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Lessons From An Insurer’s Huge Data Breach
November 21, 2022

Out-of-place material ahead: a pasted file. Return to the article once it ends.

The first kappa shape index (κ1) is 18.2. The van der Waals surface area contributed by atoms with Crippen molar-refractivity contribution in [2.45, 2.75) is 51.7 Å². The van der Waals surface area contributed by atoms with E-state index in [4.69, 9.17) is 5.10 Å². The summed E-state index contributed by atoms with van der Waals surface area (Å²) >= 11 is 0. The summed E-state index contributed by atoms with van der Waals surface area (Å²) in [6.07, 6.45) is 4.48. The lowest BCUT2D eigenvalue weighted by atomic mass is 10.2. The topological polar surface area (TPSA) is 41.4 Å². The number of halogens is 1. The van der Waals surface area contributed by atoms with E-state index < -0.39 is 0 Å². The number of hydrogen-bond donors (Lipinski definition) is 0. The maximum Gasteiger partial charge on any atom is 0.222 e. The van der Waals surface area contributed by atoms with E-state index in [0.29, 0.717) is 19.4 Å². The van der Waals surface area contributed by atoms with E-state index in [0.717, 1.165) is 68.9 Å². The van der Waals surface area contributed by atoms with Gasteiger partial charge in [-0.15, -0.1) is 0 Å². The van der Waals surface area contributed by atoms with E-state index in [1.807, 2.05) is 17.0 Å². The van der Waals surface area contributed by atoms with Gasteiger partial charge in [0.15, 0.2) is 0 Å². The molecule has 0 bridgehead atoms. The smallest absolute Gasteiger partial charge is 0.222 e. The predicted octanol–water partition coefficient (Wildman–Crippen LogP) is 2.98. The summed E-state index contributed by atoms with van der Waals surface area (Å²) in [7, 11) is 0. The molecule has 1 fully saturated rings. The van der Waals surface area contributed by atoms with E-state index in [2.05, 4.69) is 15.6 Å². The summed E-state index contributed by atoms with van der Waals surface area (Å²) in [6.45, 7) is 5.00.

Medibank, a huge Australian health insurance company, decided not to insure itself against cyberattacks. In hindsight, they should’ve known better. That’s one lesson to be drawn from the ongoing tale of the theft of data on 10 million current and former Medibank customers. There are others. The hackers spent a month or so rummaging around the personal affairs of the victims, then published a threat to release sensitive data, including detailed health information about both ordinary and notable people, and presented a demand for an unknown but very large ransom. Medibank has been roundly criticized for its slow response. It even made an announcement admitting to the breach, but saying it was unlikely that sensitive information was stolen (wrong). In an email exchange with the thieves, a company representative asks how they can be sure the hackers will delete the data if the ransom is paid. The hackers reply that they have a reputation to maintain, and “are interested in getting money, not destroying your company.” They didn’t bother mentioning that maintaining their reputation requires inflicting maximum pain if their demands aren’t met. When Medibank refused to pay (plan B?) the hackers proceeded to post what they’re calling “naughty” and “nice” lists of health records. The “naughty” list concerns people who’ve been treated for issues like addiction and eating disorders. The hackers claim they’ve only started releasing the stolen information. Lawsuits against Medibank are in the works. Estimates suggest that the company’s losses will be in the tens of millions of dollars. A final lesson – cyberattack insurance costs a lot, but it’s a bargain compared to having neither a plan nor an insurer.
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